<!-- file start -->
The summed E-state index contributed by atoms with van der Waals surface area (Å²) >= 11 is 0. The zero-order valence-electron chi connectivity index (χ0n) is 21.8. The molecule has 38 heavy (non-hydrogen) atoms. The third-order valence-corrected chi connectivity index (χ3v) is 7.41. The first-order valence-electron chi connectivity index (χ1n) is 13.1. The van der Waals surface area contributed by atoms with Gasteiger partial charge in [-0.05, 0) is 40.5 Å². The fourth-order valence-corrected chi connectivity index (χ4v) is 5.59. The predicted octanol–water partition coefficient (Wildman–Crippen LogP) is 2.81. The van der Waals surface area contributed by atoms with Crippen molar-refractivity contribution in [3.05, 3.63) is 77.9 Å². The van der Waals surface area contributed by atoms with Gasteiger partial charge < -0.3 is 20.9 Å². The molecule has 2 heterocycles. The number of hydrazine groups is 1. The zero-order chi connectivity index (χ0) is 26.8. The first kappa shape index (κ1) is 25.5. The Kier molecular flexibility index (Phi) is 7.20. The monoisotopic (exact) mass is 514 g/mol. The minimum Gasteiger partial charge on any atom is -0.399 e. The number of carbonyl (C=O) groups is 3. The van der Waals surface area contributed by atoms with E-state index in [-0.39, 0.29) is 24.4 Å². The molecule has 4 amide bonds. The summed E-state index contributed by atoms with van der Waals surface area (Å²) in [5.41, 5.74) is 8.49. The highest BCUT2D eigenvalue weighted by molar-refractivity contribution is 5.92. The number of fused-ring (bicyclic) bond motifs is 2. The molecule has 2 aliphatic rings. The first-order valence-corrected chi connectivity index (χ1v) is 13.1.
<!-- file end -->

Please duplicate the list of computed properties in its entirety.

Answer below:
The summed E-state index contributed by atoms with van der Waals surface area (Å²) >= 11 is 0. The zero-order valence-electron chi connectivity index (χ0n) is 21.8. The molecule has 38 heavy (non-hydrogen) atoms. The third-order valence-corrected chi connectivity index (χ3v) is 7.41. The first-order valence-electron chi connectivity index (χ1n) is 13.1. The van der Waals surface area contributed by atoms with Gasteiger partial charge in [-0.05, 0) is 40.5 Å². The fourth-order valence-corrected chi connectivity index (χ4v) is 5.59. The predicted octanol–water partition coefficient (Wildman–Crippen LogP) is 2.81. The van der Waals surface area contributed by atoms with Crippen molar-refractivity contribution in [3.05, 3.63) is 77.9 Å². The van der Waals surface area contributed by atoms with Gasteiger partial charge < -0.3 is 20.9 Å². The molecule has 2 heterocycles. The number of hydrazine groups is 1. The zero-order chi connectivity index (χ0) is 26.8. The first kappa shape index (κ1) is 25.5. The Kier molecular flexibility index (Phi) is 7.20. The monoisotopic (exact) mass is 514 g/mol. The minimum Gasteiger partial charge on any atom is -0.399 e. The number of carbonyl (C=O) groups is 3. The van der Waals surface area contributed by atoms with E-state index in [-0.39, 0.29) is 24.4 Å². The molecule has 4 amide bonds. The summed E-state index contributed by atoms with van der Waals surface area (Å²) in [5.41, 5.74) is 8.49. The highest BCUT2D eigenvalue weighted by molar-refractivity contribution is 5.92. The number of fused-ring (bicyclic) bond motifs is 2. The molecule has 2 aliphatic rings. The first-order valence-corrected chi connectivity index (χ1v) is 13.1.